Tariffs ? Well that depends, it helps balance your budget but it just makes everything you import more expensive so your population may not be able to afford its need, it can protect your factories but only if your internal market is strong enough and I don't think that's the case for Sardinia.

    It's better to build factories for which you have the resources but don't feel too limited by that.
    Colonies are important, they'll provide you with ressources and manpower. Without colonies it can be quite hard to buy some ressources late in the game. And they provide prestige! With Italy you're in range of Africa so you should go for it. Tunisia and Algeria are good early game targets. Some people like to hit Egypt for the Suez Canal and a lot of cotton (that you can turn in fabric, then in clothes).
    Dai Nam can be a mid-game target, tobacco and some manpower, plus it gives you a border on China, making it easier to either attck it or influence it and get them into your sphere.

  15. #15
    Hey bud,

    I'm a fairly new player my self, bought Vic2+AHD off of steam 2 weeks ago. I came from playing Hearts of Iron 3 a lot, so I had no idea how to manage all the little intricacies there are in vic2, just like you. But I just read a lot of AAR's, and they really helped.

    So anyway, I'll help out with what I learned so for, so maybe others can correct me on some stuff.

    Try to place your national focus in regions you need them the most. So if you need clerks in an eastward province of your nation, place a national focus there. You can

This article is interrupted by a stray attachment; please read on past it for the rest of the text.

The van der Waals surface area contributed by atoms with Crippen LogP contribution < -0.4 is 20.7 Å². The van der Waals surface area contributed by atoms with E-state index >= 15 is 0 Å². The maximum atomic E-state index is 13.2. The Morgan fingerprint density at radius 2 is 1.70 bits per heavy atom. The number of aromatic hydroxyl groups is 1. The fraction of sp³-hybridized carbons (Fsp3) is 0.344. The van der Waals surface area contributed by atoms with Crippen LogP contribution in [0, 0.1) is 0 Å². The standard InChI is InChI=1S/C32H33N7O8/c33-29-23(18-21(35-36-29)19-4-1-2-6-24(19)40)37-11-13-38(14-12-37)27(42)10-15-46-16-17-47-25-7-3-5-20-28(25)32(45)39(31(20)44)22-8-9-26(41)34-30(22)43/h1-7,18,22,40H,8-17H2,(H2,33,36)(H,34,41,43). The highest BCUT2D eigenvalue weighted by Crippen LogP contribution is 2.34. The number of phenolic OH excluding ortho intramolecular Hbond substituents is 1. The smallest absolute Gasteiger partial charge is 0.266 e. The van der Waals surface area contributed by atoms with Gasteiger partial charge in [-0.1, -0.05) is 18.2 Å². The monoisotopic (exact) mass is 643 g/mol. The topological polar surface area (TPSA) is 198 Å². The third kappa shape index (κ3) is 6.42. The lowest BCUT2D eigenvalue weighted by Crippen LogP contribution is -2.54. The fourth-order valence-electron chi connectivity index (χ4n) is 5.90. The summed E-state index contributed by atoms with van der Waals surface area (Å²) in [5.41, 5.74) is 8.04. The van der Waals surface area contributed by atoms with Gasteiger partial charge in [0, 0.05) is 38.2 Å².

pretty much place them anywhere, there isn't any exception as far as I know.

    Factories are something I'm not 100 percent too sure about; however, it's pretty important to understand what kind of factories you build and where you build them. So if you've got a lot of timber as a raw material produced in your countries, find the province that produces it a lot and place a lumber mill there; maybe down the road build a furniture factory in the same province. Basically, build factories that take advantage of your province's raw or produced goods (ie, if you're building a lot of lumber, and have tropical trees in the same province, build a luxury furniture in the same province). Also, it's very important to build railroads as they really help out with the output of your factories and rawgoods.

    As for tariffs, I try to maintain it low, in case if my factories need to import materials, the price for those imported goods aren't too high to make my factories expenses go too high and close down.

    As for warring for lands and colonizing. Just check what kind of raw goods they got, and see if it benefits you. Colonizing is always good since it can give you access to materials you might not find in your home land. It comes down to what you want for your country.

    As for reforms, it all depends on your population and how you treat and spend on them. For example, if your population has a high literacy rate they will be more conscious about the government, and demand for reforms. Usually, if the population doesn't get what they want, they will rebel and force your political party to give what they want. Lastly, picking which political party impacts how often you can reform things; just read what stuff the party supports (ie, are they in support of laissez faire, state capitalism...so on). As for what kinds of political parties are the best, it all comes down again to what YOU want out of your country, and you'll figure that out by playing the game more.

    How to tell if you are doing it right...well, the objective of the game is be #1, so it largely depends on how your country performs compared to the rest of the world. But, it's also fun to set personal objectives for yourself, and see how that works out. Like, invading Great Britain as USA, or being the #1 industrial nation without a big army.